When “Black Mirror” first became a cultural phenomenon, it was often described as a spiritual successor to “The Twilight Zone,” a 21st Century vision of techno-dystopia that would fit snugly alongside Rod Serling’s original creation.
As CBS All Access gets ready to bring back a new version of “The Twilight Zone,” those tables have now been turned.
Everyone involved with Jordan Peele’s new “Twilight Zone” are bracing for the inevitable comparisons to Charlie Brooker’s haunting depictions of near-future technology gone wrong.
“I’m aware of it,” showrunner Glen Morgan tells TheWrap. “We tried to avoid — though it’s nearly impossible because of the age we live in — technology-based problems.”
Morgan, a veteran of “The X-Files,” has had to do this before — twice. “When I started [on ‘The X-Files’], we had to be concerned about ‘The Twilight Zone,’ and when we did the reboot you have audience members going ‘oh its just ‘Black Mirror.'”
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Whereas “Black Mirror” uses some kind of near-future technology as a way to make a larger point about the world we live in — often from a more cynical point of view — “The Twilight Zone” often relies on supernatural elements to tell its socially-conscious stories that often drill down to very core of its protagonists.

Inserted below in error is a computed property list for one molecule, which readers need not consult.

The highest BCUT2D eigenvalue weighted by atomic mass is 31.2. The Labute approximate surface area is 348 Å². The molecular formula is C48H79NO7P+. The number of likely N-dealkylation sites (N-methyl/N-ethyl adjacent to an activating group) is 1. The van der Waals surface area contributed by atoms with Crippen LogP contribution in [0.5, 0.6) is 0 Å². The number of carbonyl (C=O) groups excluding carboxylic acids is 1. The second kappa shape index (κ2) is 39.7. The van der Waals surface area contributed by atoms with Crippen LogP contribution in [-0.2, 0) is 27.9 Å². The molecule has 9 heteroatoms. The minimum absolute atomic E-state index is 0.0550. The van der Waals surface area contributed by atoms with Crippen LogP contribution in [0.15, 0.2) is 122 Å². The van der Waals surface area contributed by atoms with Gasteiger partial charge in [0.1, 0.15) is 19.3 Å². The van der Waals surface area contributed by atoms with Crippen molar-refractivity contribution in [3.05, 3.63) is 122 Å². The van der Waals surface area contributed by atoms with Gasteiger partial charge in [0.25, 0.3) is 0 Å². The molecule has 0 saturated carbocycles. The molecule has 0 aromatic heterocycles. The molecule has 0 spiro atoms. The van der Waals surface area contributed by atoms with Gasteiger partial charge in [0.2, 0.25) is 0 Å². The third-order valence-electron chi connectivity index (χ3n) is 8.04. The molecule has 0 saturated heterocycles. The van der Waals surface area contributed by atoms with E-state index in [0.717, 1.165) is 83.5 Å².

“You almost have a feeling – perhaps it’s because you have a narrator taking you through it – that even though these personal nightmares can be scary, you’re in a comfortable place to watch them,” Julie McNamara, executive vice president of original content for CBS All Access, said. “I think these two things [‘Twilight Zone’ and ‘Black Mirror’] own different spaces in the landscape.”
Here’s a classic example of the kind of story “The Twilight Zone” would tell that would differ from “Black Mirror.” An episode will feature a character that has, for unexplained reasons, been able to live for 2,000 years without ever aging, to tell a story about man’s fear of death. The ironic twist will be that, the person who has been able to cheat death ends up miserable, because a life that never ends loses all of its meaning. If that plot sounds familiar, it’s because Serling did just that in an episode titled, “Long Live Walter Jameson.”
“‘The Twilight Zone’ really stems best an inherent flaw within a character that the Twilight Zone is shining a light on and kind of shaking them up and seeing what that character is going to do under those circumstances,” explained Morgan. “And not that that’s not what ‘Black Mirror does,’ but usually it’s a technological device that’s creating it.”
The first two episodes of “The Twilight Zone” will premiere April 1 on CBS All Access.